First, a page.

The Emigrants and The New Land are full of contrasts in imagery and rhythm. I’m thinking especially of Robert and Arvid’s fateful quest for gold in California, which is rendered in these highly experimental, impressionistic flashbacks, a very eerie use of syncopation on the sound track, and, at one point, images that seem to collapse in on each other. Were any of these concepts in the script?
I don’t think anything like that was planned in the script. When the producer and I wrote the script together, it was not as long as the films turned out to be; we thought we had two normal-length feature films. When we shot the films, we did both at the same time. And in some cases, during one day, we shot scenes for The Emigrants before noon, and then in the afternoon, we shot scenes from The New Land. The scene you point out, when Robert and Arvid, the two young boys, are going to California, through the desert—I got the idea for that special editing of the desert scenes while I was editing. I actually took three frames from one scene and then cut in, with a tape splice, three frames of another, so you had two scenes running in time without superimposing them. That effect happened in the eye: you get a somewhat different feeling than you would have if they were simply superimposed.
Think of Scene A and Scene B or Image A and Image B. To create a feeling of fever and drama and danger when they’re walking in the desert, I just got the idea I wanted to mix these two scenes, A and B, but not superimpose them—use two, three, or four frames from A and the same amount from B, with a lot of splicing, not done in the lab. The difference is that the eye gets those two things so rapidly, because I only use two, three or four frames each. You get a very special rhythm. Today that would have been easily done with digital editing, but I’m not sure it would have the same effect.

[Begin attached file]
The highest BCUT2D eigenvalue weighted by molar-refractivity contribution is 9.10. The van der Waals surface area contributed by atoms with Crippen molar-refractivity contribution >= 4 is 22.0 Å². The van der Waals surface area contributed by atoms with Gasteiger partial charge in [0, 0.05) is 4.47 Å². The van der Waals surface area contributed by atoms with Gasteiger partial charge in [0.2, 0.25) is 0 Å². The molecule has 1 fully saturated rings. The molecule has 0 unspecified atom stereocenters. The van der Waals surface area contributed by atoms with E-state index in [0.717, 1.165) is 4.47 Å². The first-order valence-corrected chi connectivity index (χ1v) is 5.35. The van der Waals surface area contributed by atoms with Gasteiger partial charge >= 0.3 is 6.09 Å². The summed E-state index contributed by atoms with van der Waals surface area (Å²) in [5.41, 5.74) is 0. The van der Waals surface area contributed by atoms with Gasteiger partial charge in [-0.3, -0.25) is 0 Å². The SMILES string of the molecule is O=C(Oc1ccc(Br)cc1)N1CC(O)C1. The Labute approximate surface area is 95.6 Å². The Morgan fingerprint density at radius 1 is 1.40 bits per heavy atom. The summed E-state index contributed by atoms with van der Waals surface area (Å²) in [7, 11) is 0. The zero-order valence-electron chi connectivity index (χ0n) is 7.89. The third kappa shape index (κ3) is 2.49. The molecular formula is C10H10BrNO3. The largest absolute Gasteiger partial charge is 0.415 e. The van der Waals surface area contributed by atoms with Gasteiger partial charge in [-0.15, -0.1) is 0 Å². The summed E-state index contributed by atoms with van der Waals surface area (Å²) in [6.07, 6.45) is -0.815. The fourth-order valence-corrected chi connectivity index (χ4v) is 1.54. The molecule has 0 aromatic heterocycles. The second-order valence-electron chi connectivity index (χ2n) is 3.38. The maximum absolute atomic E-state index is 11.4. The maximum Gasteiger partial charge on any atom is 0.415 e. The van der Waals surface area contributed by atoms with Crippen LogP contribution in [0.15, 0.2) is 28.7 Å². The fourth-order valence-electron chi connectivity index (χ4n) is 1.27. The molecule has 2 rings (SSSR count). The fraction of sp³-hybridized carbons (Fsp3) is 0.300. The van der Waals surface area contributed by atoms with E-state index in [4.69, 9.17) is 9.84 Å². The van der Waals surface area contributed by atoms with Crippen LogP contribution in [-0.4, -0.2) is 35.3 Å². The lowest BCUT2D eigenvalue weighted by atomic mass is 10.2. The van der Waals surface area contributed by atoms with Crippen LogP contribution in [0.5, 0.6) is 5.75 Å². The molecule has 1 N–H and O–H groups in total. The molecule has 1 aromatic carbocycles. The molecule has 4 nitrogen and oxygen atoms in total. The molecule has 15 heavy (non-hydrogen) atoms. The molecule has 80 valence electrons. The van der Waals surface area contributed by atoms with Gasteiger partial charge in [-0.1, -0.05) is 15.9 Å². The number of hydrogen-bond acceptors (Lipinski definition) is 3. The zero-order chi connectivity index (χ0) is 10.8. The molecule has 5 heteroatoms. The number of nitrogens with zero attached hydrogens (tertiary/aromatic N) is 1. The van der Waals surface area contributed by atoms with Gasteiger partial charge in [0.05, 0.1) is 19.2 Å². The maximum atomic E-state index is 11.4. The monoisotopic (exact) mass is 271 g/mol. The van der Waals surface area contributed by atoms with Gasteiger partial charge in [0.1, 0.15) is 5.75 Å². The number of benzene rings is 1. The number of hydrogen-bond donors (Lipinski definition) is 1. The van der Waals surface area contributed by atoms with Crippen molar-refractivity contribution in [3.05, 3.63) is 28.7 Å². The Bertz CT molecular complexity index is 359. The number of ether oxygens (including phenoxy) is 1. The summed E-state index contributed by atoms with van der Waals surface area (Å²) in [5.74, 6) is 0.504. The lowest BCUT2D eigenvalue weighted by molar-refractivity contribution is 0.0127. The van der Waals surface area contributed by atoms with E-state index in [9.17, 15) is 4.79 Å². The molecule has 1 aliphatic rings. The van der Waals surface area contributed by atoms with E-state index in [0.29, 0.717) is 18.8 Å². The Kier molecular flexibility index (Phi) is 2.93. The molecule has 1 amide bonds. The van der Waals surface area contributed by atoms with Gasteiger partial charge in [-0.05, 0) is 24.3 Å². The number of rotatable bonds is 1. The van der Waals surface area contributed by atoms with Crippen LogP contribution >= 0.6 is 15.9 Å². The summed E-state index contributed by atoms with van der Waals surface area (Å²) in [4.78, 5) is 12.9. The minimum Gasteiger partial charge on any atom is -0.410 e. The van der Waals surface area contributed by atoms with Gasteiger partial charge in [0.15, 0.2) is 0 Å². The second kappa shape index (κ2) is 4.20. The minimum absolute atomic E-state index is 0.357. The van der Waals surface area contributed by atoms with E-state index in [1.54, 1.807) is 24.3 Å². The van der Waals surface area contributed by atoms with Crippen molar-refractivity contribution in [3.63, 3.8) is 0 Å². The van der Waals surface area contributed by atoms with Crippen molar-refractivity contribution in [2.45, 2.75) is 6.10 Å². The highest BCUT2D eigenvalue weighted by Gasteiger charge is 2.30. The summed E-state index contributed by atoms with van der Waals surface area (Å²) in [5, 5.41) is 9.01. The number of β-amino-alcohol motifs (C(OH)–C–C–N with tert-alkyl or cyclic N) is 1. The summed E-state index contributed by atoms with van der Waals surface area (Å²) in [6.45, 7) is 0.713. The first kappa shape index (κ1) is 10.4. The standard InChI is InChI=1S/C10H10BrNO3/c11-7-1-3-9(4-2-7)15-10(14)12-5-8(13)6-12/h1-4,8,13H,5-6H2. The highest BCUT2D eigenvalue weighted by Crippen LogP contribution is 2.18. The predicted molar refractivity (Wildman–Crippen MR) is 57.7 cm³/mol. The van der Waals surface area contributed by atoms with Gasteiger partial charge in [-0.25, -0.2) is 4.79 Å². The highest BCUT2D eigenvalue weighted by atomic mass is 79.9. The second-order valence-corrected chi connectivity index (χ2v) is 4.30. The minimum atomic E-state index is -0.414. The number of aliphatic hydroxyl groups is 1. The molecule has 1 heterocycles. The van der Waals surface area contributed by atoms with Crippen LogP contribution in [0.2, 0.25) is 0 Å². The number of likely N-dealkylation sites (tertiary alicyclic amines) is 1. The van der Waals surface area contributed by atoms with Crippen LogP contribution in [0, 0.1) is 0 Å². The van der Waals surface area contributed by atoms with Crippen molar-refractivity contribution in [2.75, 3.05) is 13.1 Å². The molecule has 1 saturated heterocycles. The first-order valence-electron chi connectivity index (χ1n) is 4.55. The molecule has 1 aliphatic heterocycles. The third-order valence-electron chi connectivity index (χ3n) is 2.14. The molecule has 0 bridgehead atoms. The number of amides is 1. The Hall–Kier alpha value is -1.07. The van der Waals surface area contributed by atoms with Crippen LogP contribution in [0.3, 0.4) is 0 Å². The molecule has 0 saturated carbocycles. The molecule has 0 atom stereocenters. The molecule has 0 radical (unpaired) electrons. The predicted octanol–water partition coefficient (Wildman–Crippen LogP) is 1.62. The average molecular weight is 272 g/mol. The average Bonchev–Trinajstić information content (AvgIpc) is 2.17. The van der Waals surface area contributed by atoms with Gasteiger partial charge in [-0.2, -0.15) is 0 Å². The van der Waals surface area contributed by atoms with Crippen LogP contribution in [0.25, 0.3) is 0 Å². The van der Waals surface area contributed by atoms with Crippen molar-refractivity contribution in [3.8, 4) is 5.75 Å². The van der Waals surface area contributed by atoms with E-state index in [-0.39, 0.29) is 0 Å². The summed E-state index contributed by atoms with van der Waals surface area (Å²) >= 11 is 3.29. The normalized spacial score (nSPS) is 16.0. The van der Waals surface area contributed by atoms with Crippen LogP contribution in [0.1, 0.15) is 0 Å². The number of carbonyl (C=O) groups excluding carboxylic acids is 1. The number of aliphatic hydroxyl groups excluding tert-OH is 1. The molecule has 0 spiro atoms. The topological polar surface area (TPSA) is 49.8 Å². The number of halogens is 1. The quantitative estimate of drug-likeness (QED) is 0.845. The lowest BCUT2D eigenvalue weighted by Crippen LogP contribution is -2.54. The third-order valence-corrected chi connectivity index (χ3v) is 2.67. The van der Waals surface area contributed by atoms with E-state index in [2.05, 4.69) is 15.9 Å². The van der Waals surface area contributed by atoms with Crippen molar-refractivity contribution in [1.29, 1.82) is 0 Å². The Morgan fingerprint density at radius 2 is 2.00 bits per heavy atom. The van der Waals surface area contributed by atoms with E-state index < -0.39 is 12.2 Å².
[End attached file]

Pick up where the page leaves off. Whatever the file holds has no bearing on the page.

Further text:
When I was editing, my close friend Georg Oddner watched a cut of that scene, and, while sitting at the edge of the table, started pounding with his fingers—he very often did that, because he was a jazz drummer. I was fascinated by how that pounding added something. I told him, “You have to do the music for those spots in Robert’s flashback dreams.” We put him in a dubbing studio with a drum set and he just improvised while watching the film, and I did the final edit afterwards.
Alejandro González Iñárritu must know your movies. In Birdman, the whole score is done with a drum. In The Revenant, there’s a big scene where Leonardo DiCaprio cuts open a horse and shelters inside it, the way von Sydow cuts open the ox and shelters his son!
I read about it! I haven’t seen it yet. But I heard it had a similar scene. Initially it was Vilhelm Moberg who read about the ox when he was doing research in America. He lived in America more than a year when he was writing. He had seen in an old magazine or newspaper a story about a farmer who saved his boy this way. So he’d taken it directly from that.
Bengt Forslund and I stayed several weeks looking for locations in Minnesota and Wisconsin for the settlement, and we found many possible places but we realized they would have been economically impossible since we had to cover all the four seasons. So we went back and, just driving around one day, we found two possible locations in the same province in northern Sweden, about 40 miles from Malmo. We went to America twice—the first time to shoot those scenes with Robert and Arvid, their adventures looking for gold. We shot the desert scenes in Colorado, and also the ghost town was shot there. And we had only two actors in that search. Then we went with all the actors to shoot the train scenes and the steamboat scenes and so on, in Wisconsin. We found a steam engine by an old railway. And the steamboat on the Mississippi, that was a theater boat, from the Minneapolis–St. Paul area. We had to rent that for the film and change the looks of it as much as possible. But we could only afford to change one side, the starboard side. So we showed it from the front and one side.